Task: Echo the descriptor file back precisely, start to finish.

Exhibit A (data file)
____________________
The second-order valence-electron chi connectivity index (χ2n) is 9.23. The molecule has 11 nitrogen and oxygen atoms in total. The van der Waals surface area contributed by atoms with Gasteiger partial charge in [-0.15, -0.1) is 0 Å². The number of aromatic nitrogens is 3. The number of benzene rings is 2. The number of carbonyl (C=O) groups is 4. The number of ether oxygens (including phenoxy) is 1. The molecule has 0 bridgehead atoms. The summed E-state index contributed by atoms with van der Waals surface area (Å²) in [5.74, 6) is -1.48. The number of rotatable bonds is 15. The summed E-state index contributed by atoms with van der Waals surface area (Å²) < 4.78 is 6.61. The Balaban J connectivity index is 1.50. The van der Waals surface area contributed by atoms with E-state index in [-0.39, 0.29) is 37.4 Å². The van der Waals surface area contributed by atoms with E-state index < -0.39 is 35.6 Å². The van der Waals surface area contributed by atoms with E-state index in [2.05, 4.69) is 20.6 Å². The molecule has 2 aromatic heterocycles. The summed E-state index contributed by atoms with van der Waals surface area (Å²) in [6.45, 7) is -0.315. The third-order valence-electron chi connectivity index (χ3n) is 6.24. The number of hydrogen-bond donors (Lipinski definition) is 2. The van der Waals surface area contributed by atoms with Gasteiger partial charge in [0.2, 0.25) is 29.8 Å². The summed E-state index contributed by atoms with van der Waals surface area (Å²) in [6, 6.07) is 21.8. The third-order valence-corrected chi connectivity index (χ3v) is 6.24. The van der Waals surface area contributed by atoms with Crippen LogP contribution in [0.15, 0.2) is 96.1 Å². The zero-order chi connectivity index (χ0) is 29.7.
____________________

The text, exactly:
The second-order valence-electron chi connectivity index (χ2n) is 9.23. The molecule has 11 nitrogen and oxygen atoms in total. The van der Waals surface area contributed by atoms with Gasteiger partial charge in [-0.15, -0.1) is 0 Å². The number of aromatic nitrogens is 3. The number of benzene rings is 2. The number of carbonyl (C=O) groups is 4. The number of ether oxygens (including phenoxy) is 1. The molecule has 0 bridgehead atoms. The summed E-state index contributed by atoms with van der Waals surface area (Å²) in [5.74, 6) is -1.48. The number of rotatable bonds is 15. The summed E-state index contributed by atoms with van der Waals surface area (Å²) < 4.78 is 6.61. The Balaban J connectivity index is 1.50. The van der Waals surface area contributed by atoms with E-state index in [-0.39, 0.29) is 37.4 Å². The van der Waals surface area contributed by atoms with E-state index < -0.39 is 35.6 Å². The van der Waals surface area contributed by atoms with E-state index in [2.05, 4.69) is 20.6 Å². The molecule has 2 aromatic heterocycles. The summed E-state index contributed by atoms with van der Waals surface area (Å²) in [6.45, 7) is -0.315. The third-order valence-electron chi connectivity index (χ3n) is 6.24. The number of hydrogen-bond donors (Lipinski definition) is 2. The van der Waals surface area contributed by atoms with Gasteiger partial charge in [0.2, 0.25) is 29.8 Å². The summed E-state index contributed by atoms with van der Waals surface area (Å²) in [6, 6.07) is 21.8. The third-order valence-corrected chi connectivity index (χ3v) is 6.24. The van der Waals surface area contributed by atoms with Crippen LogP contribution in [0.15, 0.2) is 96.1 Å². The zero-order chi connectivity index (χ0) is 29.7.